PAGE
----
In between creating some amazing artwork, Chris managed to squeeze some time in to knock out a crowd-pleasing novel, The Phlebotomist (out now with Angry Robot) and still find time for his family, a full-time job, and answer a few questions for Book Blurb.
To start with, would you like to tell us a little bit about yourself?
Thank you for having me! I live in Dallas, Texas, where all the heat in the world comes from. I spend most of my time being a dad to my six-year-old, and I fill the time gaps writing, drawing album covers, and practicing law.
From artist to storyteller, can you tell us what drew you to writing The Phlebotomist?
I’d been writing novels for several years when I had the idea for The Phlebotomist, though none of them had been published. In fact, I was in the middle of writing a different book when the premise for this one came to me. I was upset about the fast-moving, malignant blend of aristocratic authoritarianism that was spreading through our government and a premise came to mind. I didn’t want to write a straight-up political screed, so I couched it in a dystopian story and tied it to a well-loved trope that I’m not going to disclose because spoilers! Sorry!
Your artwork is stunning, were you not tempted to do the cover for The Phlebotomist?
Thank you! This is an interesting story. One of the first things many of my family and friends said when I told them I had a book coming out was to suggest that I do the cover. If you’ve seen my work, it’s very art nouveau and metal-y, and absolutely NOT the style I wanted for the cover. My only strongly worded desire to Angry Robot was that it be pink and gold. I wanted a book so pink that it burnt people’s eyeballs out. Beyond that, though, I was not tempted to do the cover. Soon, they began sending me their cover mocks. They had taken a medical-illustration style angle, which I had not expected at all, but quickly warmed to. It really was a perfect fit for this story, with its heavy reliance on medical science. Their very patient designer, Glen Wilkins, had mocked up the pink cover with an anatomical heart surrounded by flowers. I loved it, but wanted to tailor the image to my story, and so asked to illustrate it. They agreed and the rest is history! The pinkest book to ever exist!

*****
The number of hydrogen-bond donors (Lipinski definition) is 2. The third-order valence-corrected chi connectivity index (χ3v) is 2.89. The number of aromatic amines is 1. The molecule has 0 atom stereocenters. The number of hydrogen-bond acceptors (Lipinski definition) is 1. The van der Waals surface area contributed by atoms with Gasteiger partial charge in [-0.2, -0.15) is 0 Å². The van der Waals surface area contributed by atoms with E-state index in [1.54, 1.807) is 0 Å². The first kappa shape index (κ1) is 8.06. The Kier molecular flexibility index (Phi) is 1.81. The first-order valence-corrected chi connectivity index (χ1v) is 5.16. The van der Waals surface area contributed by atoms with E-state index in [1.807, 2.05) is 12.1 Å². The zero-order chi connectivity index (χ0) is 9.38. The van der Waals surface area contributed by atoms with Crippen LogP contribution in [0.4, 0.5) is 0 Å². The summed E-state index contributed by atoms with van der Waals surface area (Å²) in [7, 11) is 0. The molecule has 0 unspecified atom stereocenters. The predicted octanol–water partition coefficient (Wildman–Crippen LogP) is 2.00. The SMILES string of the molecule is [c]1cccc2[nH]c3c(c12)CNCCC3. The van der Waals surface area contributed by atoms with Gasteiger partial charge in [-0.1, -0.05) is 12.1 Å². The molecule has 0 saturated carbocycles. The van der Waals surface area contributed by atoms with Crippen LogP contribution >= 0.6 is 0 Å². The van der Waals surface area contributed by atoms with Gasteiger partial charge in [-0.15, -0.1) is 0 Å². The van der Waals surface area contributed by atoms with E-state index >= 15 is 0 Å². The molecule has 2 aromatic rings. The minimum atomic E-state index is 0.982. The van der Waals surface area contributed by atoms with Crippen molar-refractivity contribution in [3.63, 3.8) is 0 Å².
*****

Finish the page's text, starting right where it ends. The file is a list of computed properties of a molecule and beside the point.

Can you tell us a little about your writing method, are you a plotter or pantster?
Oh, I love this. I am an unabashed pantser once I sit down to write. With The Phlebotomist, I had the idea one evening and slammed out the first fifteen pages the following day (at work, lol). Since then, I’ve become a little more deliberate, and while I don’t outline, I do a LOT of thinking. I will brainstorm a book or short story for days or even weeks, until my mind is screaming to be uncorked. That’s when I’ll begin. I suppose it depends on the type of story you’re writing, but for me, premise comes first, then character, then plot. I find that if the first two are fleshed out well enough, the plot kind of sorts itself out. So, my initial brainstorms focus on the premise and the characters. When I feel those have enough momentum to carry a story, it’s time to go. I doubt I’m alone in that the more I write, the more I discover about the story and how it unfolds. By about a third of the way through, I begin to get an idea for how it will end.